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The Short & Long-Term Effects of Exercise on the Cardiovascular System

Updated April 17, 2017

The Family Doctor website recommends that individuals try to exercise at least four times a week for at least 30 minutes at a time. Exercising helps to ease stress and anxiety as well as enhance energy and endurance. Besides serving as a mood enhancer, physical activity has short- and long-term effects on one's cardiovascular system.

Heart Rate

Many short-term effects take place during physical activity. Before a person starts exercising, the body undergoes an anticipatory response. During the anticipatory response, the body releases adrenalin even before a person starts to sweat. A normal, healthy heart rate of an adult at rest is between 60 to 80 beats to minute. During exercise, the heart rate temporarily increases according to intensity level until it hits a plateau.

Stroke Volume

On the onset of exercise, stroke volume--the amount of blood dispersed per beat out of the left ventricle--increases. Stroke volume is measured in millilitres per beat. During physical activity, stroke volume can increase anywhere from 60 to 110 millilitres, depending on intensity.

Blood Flow

Another short-term effect of the circulatory system during exercise is how blood is delivered throughout the body. When a person is at rest, only about 15 per cent of the blood flowing through the body is carried to the skeletal muscles. However, during physical activity, the body reroutes the majority of the blood from the major organs to the skeletal muscles as well as to the skin.

Blood Pressure

A person's blood pressure is temporarily affected during exercise. A healthy person normally has a systolic blood pressure of 110 to 140 millimetres of mercury. While exercising, a person's systolic blood pressure may reach levels of more than 200 millimetres of mercury.

Effect on the Heart

Exercise also has long-term effects on the circulatory system. Resistance exercise, such as lifting weights, allows the heart's walls to grow stronger and thicker. Endurance exercises, such as swimming, improves muscle strength and stamina. Over time, endurance exercise aids in increasing the size of the ventricle, which in turn allows more blood to flow through the body. When more blood flows through the body, the heart is not forced to work as hard, even when resting.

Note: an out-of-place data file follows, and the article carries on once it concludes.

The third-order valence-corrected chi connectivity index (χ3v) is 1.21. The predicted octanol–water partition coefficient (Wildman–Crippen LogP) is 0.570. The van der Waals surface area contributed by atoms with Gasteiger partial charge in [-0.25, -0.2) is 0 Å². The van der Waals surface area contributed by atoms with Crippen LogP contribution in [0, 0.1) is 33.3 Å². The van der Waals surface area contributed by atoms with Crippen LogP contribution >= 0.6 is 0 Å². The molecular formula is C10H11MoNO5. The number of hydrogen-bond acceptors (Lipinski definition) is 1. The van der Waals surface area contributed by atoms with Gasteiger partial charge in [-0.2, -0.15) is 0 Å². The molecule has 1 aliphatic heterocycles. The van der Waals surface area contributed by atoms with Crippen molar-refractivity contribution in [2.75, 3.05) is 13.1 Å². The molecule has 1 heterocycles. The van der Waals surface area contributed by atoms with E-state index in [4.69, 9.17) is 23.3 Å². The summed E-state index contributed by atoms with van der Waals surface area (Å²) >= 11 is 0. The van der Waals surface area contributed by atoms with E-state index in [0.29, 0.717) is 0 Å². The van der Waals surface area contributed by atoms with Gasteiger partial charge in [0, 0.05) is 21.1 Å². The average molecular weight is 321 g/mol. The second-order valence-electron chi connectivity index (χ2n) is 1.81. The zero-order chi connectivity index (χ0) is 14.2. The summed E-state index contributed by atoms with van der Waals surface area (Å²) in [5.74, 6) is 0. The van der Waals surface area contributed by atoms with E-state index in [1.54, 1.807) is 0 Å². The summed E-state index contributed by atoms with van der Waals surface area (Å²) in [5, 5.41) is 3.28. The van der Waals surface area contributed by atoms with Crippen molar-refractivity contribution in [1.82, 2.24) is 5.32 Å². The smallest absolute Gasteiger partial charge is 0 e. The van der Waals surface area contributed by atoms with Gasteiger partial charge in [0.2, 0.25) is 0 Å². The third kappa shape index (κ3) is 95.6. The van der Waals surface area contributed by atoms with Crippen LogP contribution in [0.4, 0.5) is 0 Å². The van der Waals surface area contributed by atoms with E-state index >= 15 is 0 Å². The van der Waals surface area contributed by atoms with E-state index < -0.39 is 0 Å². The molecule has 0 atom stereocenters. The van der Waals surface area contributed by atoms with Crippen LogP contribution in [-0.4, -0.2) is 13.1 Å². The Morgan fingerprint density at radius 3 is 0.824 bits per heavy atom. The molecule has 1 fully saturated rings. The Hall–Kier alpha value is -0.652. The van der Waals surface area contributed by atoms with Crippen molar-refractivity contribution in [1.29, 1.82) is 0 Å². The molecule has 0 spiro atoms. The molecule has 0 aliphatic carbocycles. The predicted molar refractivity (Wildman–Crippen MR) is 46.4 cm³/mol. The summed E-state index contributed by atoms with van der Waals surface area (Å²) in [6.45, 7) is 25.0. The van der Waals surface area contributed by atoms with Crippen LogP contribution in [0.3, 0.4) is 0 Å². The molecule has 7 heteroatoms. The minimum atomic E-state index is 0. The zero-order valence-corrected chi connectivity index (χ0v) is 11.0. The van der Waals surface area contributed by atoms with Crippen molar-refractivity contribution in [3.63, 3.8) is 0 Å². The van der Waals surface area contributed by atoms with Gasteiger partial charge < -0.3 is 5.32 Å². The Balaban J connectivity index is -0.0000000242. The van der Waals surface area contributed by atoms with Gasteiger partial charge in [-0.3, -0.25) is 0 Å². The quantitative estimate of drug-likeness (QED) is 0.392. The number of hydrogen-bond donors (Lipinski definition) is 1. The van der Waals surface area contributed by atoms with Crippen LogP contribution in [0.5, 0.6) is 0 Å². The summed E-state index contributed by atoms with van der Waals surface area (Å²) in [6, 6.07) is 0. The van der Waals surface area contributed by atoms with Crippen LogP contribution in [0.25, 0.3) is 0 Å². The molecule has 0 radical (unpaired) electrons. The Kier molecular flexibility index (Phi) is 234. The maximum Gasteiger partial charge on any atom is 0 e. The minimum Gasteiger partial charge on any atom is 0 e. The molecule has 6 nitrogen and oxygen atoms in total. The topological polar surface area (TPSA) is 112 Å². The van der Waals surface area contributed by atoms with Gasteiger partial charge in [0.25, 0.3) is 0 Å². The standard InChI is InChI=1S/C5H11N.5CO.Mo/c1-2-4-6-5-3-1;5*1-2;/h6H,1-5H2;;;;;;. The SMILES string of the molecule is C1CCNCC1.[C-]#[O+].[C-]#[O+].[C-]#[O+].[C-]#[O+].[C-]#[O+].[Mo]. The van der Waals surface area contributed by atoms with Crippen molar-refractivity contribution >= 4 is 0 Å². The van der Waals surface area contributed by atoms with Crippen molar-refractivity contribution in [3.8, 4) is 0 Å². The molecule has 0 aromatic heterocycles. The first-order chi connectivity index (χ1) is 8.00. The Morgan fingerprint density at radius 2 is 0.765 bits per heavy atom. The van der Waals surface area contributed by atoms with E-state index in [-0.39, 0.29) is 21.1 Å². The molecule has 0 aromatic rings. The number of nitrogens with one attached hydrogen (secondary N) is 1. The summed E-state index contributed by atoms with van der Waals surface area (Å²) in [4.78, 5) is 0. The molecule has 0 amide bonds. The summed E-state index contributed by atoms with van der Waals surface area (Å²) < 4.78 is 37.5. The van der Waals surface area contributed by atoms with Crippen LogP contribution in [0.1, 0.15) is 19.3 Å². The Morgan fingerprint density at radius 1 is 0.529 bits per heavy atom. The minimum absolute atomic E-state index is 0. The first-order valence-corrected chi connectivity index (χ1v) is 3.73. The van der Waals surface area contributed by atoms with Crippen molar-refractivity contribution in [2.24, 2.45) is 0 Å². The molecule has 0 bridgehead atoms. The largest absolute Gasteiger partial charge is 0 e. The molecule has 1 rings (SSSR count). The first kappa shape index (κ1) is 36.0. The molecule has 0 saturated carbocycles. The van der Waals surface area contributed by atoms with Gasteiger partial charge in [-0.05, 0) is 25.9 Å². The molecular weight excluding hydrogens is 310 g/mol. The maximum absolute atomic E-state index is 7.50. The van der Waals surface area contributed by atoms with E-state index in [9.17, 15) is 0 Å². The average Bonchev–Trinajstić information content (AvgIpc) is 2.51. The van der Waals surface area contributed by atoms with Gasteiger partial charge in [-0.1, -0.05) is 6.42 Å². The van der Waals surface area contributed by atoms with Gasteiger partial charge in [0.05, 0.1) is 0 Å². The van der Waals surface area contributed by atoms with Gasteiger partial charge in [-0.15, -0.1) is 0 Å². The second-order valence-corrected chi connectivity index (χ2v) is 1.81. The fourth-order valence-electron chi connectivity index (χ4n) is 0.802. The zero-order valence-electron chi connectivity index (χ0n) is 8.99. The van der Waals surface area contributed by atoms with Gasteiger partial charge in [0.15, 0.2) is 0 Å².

Other Long-Term Effects

According to the Texas Heart Institute website, exercise has other long-term effects on the cardiovascular system. Regular physical activity aids in increasing the number of red-blood cells and capillaries, the tiny blood vessels in the body. Exercise also gradually diminishes stress-related hormones from circulating in the blood. This enhances the blood vessel lining, which in turn lowers the risk for the build up of plaque that can lead to coronary disease.

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About the Author

A writing professional with more than 15 years of experience, Steve Repsys is currently employed in a college marketing environment. He is part of a team that produces award-winning publications. He holds a bachelor's degree in communication from Stonehill College and a master's degree in sports marketing from Springfield College.